fbpx

How to Select an Altered Book or Visual Journal


Selecting a visual journal book

It’s the start of a new year, a perfect time to pick up a new artistic hobby or introduce a new project in your art class. One of my all-time favorites is visual journaling. When I taught high school art, this was always a class favorite project (read about introducing visual journals in an art class here). This week, I want to share tips on how to select a strong visual journal book or altered book that can withstand page ripping, painting, collaging, and all the creative experimentation you will be embarking on. These 5 tips will help guide you in selecting a book to set you up for success in your creative work.

1: NO PAPERBACKS

This might be the most important rule when picking out your visual journal or altered book. Never use a paperback book. These books have a much simpler construction, making them much less durable than hardback books. The book pages are glued directly to the spine of the book, making it easy for pages to fall out if the book is handled too roughly, and trust me, working on an altered book is rough on it. Anything is better than a paperback. A hardcover book makes the perfect altered book!

Selecting an altered book or visual journal book

2: NO TEXTBOOKS

If you are teaching this as a project in a school, you will be asked by students if they can use a textbook (I promise). Not even considering the fact that they may be asking to destroy their current math book, the glossy coating on textbook pages makes a terrible base. Paint will not stick to it, pencil lines are too light, and it takes forever for markers to dry on it. This also applies to most picture books.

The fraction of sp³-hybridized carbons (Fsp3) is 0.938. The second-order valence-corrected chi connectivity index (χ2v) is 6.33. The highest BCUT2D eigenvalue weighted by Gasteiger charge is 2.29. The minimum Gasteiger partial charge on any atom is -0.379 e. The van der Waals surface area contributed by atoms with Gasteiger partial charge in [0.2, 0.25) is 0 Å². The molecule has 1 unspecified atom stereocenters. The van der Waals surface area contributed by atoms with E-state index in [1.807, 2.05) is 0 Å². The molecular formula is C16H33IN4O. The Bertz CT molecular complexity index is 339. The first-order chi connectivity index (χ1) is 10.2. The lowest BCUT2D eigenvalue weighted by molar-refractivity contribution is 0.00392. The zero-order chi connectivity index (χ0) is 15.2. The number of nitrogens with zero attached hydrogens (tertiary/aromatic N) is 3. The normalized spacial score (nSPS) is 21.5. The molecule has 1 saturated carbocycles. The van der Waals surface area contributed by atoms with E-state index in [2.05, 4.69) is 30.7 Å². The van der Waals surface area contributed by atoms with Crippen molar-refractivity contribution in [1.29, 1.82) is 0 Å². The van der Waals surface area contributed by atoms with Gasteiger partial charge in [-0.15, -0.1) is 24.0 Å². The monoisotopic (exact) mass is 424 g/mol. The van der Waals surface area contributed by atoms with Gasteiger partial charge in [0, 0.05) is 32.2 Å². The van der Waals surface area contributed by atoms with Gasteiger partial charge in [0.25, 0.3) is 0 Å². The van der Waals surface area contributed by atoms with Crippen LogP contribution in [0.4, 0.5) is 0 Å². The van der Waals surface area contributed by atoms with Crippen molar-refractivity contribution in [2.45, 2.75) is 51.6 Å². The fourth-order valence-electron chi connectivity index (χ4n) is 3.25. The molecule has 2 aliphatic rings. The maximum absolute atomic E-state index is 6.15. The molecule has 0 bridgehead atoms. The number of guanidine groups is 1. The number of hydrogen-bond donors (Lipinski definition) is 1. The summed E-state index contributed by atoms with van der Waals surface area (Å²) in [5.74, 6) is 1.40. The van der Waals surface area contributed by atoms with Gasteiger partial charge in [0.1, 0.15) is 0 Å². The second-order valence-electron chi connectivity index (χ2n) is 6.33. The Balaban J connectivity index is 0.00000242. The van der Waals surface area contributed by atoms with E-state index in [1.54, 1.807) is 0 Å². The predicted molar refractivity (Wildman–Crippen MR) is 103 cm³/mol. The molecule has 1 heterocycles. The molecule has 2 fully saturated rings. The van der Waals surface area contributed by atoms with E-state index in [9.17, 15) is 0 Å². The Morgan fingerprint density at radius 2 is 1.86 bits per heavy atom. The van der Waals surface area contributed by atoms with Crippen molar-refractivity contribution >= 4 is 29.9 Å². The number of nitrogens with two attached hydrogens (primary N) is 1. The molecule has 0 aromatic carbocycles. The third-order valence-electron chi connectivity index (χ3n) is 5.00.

In the event that a glossy page book has to be used, I recommend students work on separate sheets of paper, then glue those into the textbook. Avoid working directly on glossy pages, look for matte paper.

The same goes for thin-page books such as dictionaries, the paper in these is not sturdy enough to deal with wet materials. There are many other options out there, save yourself the headache!

3: LOOK FOR STURDY BINDING

When you are considering books to use, look closely at the binding. Books that use glue to secure individual pages to the spine are not as durable as stitched or signature-style books. Looking at the picture above, my current visual journal book base, you can see individual sets of signatures. A signature is a section of pages in a book. My book has 11 signatures, you can see the divided sections, that are sewn to the spine. When I open to the center of a signature, I can see the stitches holding it together.

Sewn books are my favorite books to work in. They are much more durable than a glued book and you can easily remove pages without the entire book falling apart. TIP: Signatures are stacks of paper folded in half and sewn through the center page. If you remove a page from a signature, remove the full folded sheet. If you forget to take out the other side of the paper when you rip it out, it may fall out at a later date.